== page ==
I recently graduated with a J.D. from Georgetown University Law Center this May. I attended undergrad at the University of Florida with a B.A. in Philosophy and Spanish. Since I was 15, I have helped students from 12-22 comprehend Spanish. I also tutor in personal statements, philosophy essays, and general essay writing for college students. My favorite section of the LSAT was Logic Games, so I tutor in this area as well. Spanish is my passion, as I have been studying it since I was in the 7th grade. Spanish provides endless learning, thanks to its many cultures and countries. I can also offer help for most law school related courses. I believe that the best learning occurs when one is truly interested in a topic. As such, I find fun ways to get my students interested in topics, whether it's through news articles or games. In my free time, I like to practice yoga, catch up on my favorite shows, read (in Spanish and English!) and watch football and hockey.
Undergraduate Degree: University of Florida - Bachelors, Spanish and Philosophy
Yoga, reading, watching football and hockey, Netflix
Elementary School English
Elementary School Reading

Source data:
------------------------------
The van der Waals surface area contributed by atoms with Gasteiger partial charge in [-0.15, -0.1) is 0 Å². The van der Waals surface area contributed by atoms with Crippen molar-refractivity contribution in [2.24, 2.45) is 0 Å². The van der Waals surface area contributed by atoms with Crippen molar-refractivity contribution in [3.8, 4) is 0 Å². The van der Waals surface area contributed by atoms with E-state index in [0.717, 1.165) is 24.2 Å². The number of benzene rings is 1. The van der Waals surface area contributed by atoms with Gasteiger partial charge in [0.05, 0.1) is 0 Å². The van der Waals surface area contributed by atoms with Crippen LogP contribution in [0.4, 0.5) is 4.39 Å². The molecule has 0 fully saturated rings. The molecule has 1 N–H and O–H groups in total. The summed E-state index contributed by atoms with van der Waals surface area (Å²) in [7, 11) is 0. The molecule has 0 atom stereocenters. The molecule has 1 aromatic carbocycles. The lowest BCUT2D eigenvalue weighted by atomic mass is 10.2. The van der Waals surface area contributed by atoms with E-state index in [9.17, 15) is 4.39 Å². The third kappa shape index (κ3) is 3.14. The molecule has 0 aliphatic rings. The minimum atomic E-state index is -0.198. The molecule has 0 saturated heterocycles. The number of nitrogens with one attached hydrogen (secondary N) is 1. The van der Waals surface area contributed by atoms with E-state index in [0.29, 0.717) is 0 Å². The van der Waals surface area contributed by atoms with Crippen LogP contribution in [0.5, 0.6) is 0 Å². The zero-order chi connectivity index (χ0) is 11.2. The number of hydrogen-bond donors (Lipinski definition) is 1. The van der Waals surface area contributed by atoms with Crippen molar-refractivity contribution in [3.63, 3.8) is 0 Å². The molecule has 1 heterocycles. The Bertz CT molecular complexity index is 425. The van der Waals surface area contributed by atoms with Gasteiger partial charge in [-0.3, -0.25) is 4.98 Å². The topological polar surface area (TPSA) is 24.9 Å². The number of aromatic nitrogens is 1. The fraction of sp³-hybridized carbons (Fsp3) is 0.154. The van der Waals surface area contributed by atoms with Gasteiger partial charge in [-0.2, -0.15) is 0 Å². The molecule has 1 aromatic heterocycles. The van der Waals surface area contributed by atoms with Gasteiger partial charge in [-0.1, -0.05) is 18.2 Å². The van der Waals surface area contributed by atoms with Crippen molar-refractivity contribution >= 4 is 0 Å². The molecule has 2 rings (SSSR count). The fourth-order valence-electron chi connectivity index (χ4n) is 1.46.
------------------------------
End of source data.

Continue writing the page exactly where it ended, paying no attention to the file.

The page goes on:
Elementary School Writing
High School English
High School Writing
Study Skills and Organization
Technology and Coding
What might you do in a typical first session with a student?
In our first session, I'll get a feel for how you learn best. Do you like worksheets or flashcards? Visual aids or straight text? Once we figure that out, we'll find what your problem areas are and how we can best tackle them!
How can you help a student become an independent learner?
Becoming an independent learner is all about finding the drive to learn. I want to help you get passionate about your studies, so that you really want to learn more and go the extra distance on your own!
What is your teaching philosophy?
Learning is better when you actually like the subject. I find ways to get my students interested in what they're learning, no matter how boring the subject may seem!
What techniques would you use to be sure that a student understands the material?
Even though they can be tedious, I use weekly quizzes to track my students’ progress. The quizzes cover only what we reviewed that week. Instead of giving my students a "grade", we then go over any that they missed to be sure they understand the concept and where they went wrong.